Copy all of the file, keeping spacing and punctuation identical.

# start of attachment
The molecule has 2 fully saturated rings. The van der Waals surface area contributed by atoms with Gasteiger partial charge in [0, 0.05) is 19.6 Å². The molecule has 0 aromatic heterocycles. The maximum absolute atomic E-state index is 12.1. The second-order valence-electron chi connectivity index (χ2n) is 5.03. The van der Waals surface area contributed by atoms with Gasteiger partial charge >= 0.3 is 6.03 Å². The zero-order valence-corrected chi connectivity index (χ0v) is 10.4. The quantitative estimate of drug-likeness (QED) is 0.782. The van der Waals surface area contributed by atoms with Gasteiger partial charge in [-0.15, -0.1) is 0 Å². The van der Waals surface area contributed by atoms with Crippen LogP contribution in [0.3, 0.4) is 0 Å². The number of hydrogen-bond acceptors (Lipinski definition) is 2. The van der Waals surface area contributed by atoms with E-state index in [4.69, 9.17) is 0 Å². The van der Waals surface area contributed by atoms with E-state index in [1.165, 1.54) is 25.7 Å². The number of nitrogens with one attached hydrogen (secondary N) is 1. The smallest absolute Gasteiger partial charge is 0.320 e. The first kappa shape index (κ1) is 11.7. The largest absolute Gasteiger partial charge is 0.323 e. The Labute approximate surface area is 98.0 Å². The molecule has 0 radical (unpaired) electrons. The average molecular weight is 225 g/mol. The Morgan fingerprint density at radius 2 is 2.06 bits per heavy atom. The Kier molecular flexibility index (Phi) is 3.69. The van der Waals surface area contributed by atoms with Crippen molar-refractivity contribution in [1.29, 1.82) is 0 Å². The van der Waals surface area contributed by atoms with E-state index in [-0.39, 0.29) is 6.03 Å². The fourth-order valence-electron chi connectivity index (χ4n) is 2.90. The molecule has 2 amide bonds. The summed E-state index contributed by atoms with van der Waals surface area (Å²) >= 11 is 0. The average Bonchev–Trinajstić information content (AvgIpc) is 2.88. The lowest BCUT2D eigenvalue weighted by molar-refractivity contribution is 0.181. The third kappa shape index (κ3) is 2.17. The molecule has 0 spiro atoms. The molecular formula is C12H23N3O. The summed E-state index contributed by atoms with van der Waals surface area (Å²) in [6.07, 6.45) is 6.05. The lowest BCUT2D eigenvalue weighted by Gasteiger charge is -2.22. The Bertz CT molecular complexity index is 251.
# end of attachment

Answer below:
The molecule has 2 fully saturated rings. The van der Waals surface area contributed by atoms with Gasteiger partial charge in [0, 0.05) is 19.6 Å². The molecule has 0 aromatic heterocycles. The maximum absolute atomic E-state index is 12.1. The second-order valence-electron chi connectivity index (χ2n) is 5.03. The van der Waals surface area contributed by atoms with Gasteiger partial charge >= 0.3 is 6.03 Å². The zero-order valence-corrected chi connectivity index (χ0v) is 10.4. The quantitative estimate of drug-likeness (QED) is 0.782. The van der Waals surface area contributed by atoms with Gasteiger partial charge in [-0.15, -0.1) is 0 Å². The van der Waals surface area contributed by atoms with Crippen LogP contribution in [0.3, 0.4) is 0 Å². The number of hydrogen-bond acceptors (Lipinski definition) is 2. The van der Waals surface area contributed by atoms with E-state index in [4.69, 9.17) is 0 Å². The van der Waals surface area contributed by atoms with E-state index in [1.165, 1.54) is 25.7 Å². The number of nitrogens with one attached hydrogen (secondary N) is 1. The smallest absolute Gasteiger partial charge is 0.320 e. The first kappa shape index (κ1) is 11.7. The largest absolute Gasteiger partial charge is 0.323 e. The Labute approximate surface area is 98.0 Å². The molecule has 0 radical (unpaired) electrons. The average molecular weight is 225 g/mol. The Morgan fingerprint density at radius 2 is 2.06 bits per heavy atom. The Kier molecular flexibility index (Phi) is 3.69. The van der Waals surface area contributed by atoms with Crippen molar-refractivity contribution in [1.29, 1.82) is 0 Å². The van der Waals surface area contributed by atoms with E-state index in [-0.39, 0.29) is 6.03 Å². The fourth-order valence-electron chi connectivity index (χ4n) is 2.90. The molecule has 2 amide bonds. The summed E-state index contributed by atoms with van der Waals surface area (Å²) >= 11 is 0. The average Bonchev–Trinajstić information content (AvgIpc) is 2.88. The lowest BCUT2D eigenvalue weighted by molar-refractivity contribution is 0.181. The third kappa shape index (κ3) is 2.17. The molecule has 0 spiro atoms. The molecular formula is C12H23N3O. The summed E-state index contributed by atoms with van der Waals surface area (Å²) in [6.07, 6.45) is 6.05. The lowest BCUT2D eigenvalue weighted by Gasteiger charge is -2.22. The Bertz CT molecular complexity index is 251.